Water in a tight spot freezes at room temperature

From the Journal of Things Kurt Vonnegut Warned Us About, Japanese scientists have discovered a way to make water freeze at room temperature.

i-57f8461e57dcb3a6e119a127d72cdfa8-icecrystals.jpgImage CC Nicholas Bufford

The team of scientists were investigating the properties of water molecules wrapped in single-atom thick carbon nanotubes. The nanoconfined water displayed several unusual properties. Most striking was that as the width of the carbon nanotube decreased, the melting point of the water trapped inside rose. These "tubule ices" are unlike any seen in bulk water, and can even occur at room temperatures.

Thankfully, there's no risk of this Japanese Ice-nine spreading through the municipal water supply, crystallising everything it touches. But nano-confined water does occur everywhere in nature - from soil to the insides of the human body. So pat yourself the back, you're even more amazing than you realised.

The work was carried out by scientists from Tokyo Metropolitan University, Nagoya University, Japan Science and Technology Agency, and National Institute of Advanced Industrial Science and Technology, and is published in the Journal of Chemical Physics. via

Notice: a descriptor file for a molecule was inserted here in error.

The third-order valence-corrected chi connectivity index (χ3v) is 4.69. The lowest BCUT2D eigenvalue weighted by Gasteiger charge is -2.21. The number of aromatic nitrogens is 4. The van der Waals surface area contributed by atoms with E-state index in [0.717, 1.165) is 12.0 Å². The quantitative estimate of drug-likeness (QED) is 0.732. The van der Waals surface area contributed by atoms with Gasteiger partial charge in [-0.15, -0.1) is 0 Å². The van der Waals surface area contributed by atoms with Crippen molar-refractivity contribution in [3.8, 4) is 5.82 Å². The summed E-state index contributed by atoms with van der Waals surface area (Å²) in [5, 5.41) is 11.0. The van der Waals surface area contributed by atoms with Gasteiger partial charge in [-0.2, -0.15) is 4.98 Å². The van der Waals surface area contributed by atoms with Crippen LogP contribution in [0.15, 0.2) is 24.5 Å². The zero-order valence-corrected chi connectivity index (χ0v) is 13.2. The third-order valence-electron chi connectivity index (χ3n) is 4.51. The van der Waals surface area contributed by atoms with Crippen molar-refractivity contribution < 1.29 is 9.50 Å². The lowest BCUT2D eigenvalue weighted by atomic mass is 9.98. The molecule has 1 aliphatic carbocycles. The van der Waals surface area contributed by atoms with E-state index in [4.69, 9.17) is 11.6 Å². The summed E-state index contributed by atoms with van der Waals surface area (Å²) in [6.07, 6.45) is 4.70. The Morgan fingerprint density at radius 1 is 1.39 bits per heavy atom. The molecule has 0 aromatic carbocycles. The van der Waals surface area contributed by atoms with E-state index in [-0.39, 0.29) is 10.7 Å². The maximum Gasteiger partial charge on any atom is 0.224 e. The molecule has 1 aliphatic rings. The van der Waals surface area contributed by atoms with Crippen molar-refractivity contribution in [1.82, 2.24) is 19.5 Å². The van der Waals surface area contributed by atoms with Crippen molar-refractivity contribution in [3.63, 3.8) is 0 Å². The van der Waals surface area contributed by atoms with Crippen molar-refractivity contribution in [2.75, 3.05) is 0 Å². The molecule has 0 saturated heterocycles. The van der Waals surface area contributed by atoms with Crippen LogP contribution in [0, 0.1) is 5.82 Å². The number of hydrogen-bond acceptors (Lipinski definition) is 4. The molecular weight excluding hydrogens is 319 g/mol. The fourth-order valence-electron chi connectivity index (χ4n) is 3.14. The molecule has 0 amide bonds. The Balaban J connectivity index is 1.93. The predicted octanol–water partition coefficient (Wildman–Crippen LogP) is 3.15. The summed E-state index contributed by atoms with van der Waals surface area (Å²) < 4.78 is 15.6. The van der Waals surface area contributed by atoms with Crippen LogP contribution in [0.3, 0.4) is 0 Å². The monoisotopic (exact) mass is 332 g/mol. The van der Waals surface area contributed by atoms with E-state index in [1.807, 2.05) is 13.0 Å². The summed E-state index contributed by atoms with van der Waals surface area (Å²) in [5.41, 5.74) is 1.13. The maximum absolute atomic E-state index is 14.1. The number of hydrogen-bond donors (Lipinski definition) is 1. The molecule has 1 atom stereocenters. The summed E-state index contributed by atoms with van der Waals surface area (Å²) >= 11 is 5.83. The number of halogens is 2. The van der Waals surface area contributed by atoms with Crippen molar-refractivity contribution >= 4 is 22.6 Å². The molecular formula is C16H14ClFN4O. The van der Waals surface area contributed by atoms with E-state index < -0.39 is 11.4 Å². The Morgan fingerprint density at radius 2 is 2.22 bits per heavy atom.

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If water can freeze, crystallize, at room temperature if confined on a nano scale do other materials do the same thing. Hmmm ... what other materials might we want to act like it was cold when at room temperature ... how about superconductors.

As I understand it superconductor research is still largely done on a fairly macro scale. If a material was not a superconductor unconfined might it not change its structure, behavior, if trapped as a nano scale?

Yes, stupid, and baseless, speculation. Fun to think about nonetheless.

It isn't the cold-ness of the material we care about with superconductors, it's the thermal energy (low enough not to split the very weakly bound Cooper pairs).

Cooper pairs are also rather large, and you'd need it to live within the nanotube or you'd need to include the carbon lattice in your energy requirements.

What may be more interesting is that a crystal lattice is more ordered and that the ordering may be possible to keep once you've extracted the "frozen" contents. A lamellar lubricant could work better in small amounts as liquid than as a solid.

The article mentions that nano-confined water occurs in nature. Does that mean that water freezing in this manner has been observed previously? I do agree that the machinery of our bodies is quite amazing!

Ben W

It's amazing the there's a way that water turn into ice at room temperature. But what would be its difference from the ice produced at freezing point temperature? Would their structure and molecular composition the same?

Nano tubes are hard to find, so better freeze my water in the freezer.

By cna training (not verified) on 24 Jun 2011 #permalink